Honoured at last

I was delighted that the people of West Belfast recently decided to honour one of their finest sons ‘Cheeky’ Charlie Tully. A plaque was unveiled recently to Charlie on the Falls Road.

Charlie was a legend on the football pitch both for ‘The Mighty’ Belfast Celtic and Celtic FC. As an ardent, die hard Bhoys fan I have immense respect for Charlie. Along with Jinky and Larsson and Davy Hay he is the greatest to have ever thread the football pitch at Paradise.

Celtic are immensely proud and honoured to have such a talented football colossus wear the hoops. This pride was reciprocated by Charlie, who was proud to play for Celtic and for all that this great club stands for.

Charlie’s story of his rise to become a Celtic super star is the stuff of legend. Indeed it shows the remarkable progress of a young man from West Belfast who would become one of the icons of the world’s greatest football clubs. Charlie signed for Celtic from Belfast Celtic on the 28th June 1948. The transfer documents were signed by Charlie on the window sill of The Rock Bar on the Falls!

Indeed Belfast Celtic were never the same without Cheeky Charlie. The club folded the following season after sectarian attacks on their fans and players during a match with Linfield at Windsor Park. As was common back then the so called forces of law and order adopted a ‘see no evil, hear no evil, speak evil approach’ eventually forcing The Mighty to fold due to safety concerns.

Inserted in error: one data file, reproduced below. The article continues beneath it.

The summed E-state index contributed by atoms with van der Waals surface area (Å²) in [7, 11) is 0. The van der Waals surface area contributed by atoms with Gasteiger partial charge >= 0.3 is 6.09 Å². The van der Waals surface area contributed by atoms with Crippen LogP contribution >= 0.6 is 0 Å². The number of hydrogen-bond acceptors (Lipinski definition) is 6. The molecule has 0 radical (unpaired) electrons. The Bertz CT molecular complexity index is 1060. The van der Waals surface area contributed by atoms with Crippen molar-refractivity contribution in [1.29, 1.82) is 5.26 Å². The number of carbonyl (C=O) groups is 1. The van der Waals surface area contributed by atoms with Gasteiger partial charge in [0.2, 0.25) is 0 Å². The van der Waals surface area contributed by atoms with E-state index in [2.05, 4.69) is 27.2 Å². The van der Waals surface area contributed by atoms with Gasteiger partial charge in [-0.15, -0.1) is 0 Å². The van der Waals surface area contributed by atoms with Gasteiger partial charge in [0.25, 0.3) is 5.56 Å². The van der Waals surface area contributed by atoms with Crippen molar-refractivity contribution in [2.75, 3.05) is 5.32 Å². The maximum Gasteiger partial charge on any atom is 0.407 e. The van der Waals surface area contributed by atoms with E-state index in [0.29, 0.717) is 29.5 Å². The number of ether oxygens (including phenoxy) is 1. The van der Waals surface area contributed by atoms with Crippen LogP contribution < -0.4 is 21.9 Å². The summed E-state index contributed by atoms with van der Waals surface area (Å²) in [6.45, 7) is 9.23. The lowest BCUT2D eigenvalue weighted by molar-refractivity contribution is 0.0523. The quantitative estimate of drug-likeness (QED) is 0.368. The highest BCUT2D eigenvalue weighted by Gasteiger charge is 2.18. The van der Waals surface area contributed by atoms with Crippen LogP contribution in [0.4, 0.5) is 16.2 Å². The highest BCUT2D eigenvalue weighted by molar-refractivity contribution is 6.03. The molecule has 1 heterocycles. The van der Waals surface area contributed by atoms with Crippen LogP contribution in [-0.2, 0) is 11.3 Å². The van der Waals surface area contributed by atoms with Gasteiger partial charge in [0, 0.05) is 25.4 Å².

Upon arriving in Glasgow the Celtic envoy were not there to meet Charlie. True to the nature of Charlie he got a tram to Glasgow and then walked two hours to the Gallowgate to Celtic Park! It was this unassuming nature, along with dazzling skill on the pitch that endeared Charlie to the Parkhead faithful.

Charlie’s skill on the pitch soon set him apart from his peers. He ran amok against Rangers at Celtic Park, and scored directly from a corner against Falkirk twice in a Scottish Cup encounter at Brockville in 1953. While playing for the 6 Counties against England in 1952, Charlie scored both goals in a 2-2 draw. Again one of the goals were directly from a corner.

Charlie’s amazing career spanned 11 years, with him playing 319 games and scoring 47 goals. Regrettably Charlie was unable to make an impact internationally. Being a West Belfast Catholic meant that Charlie was overlooked on many occasions with less talented players being opted over him.

It is great to see this Celtic legend finally being recognised in his home city.

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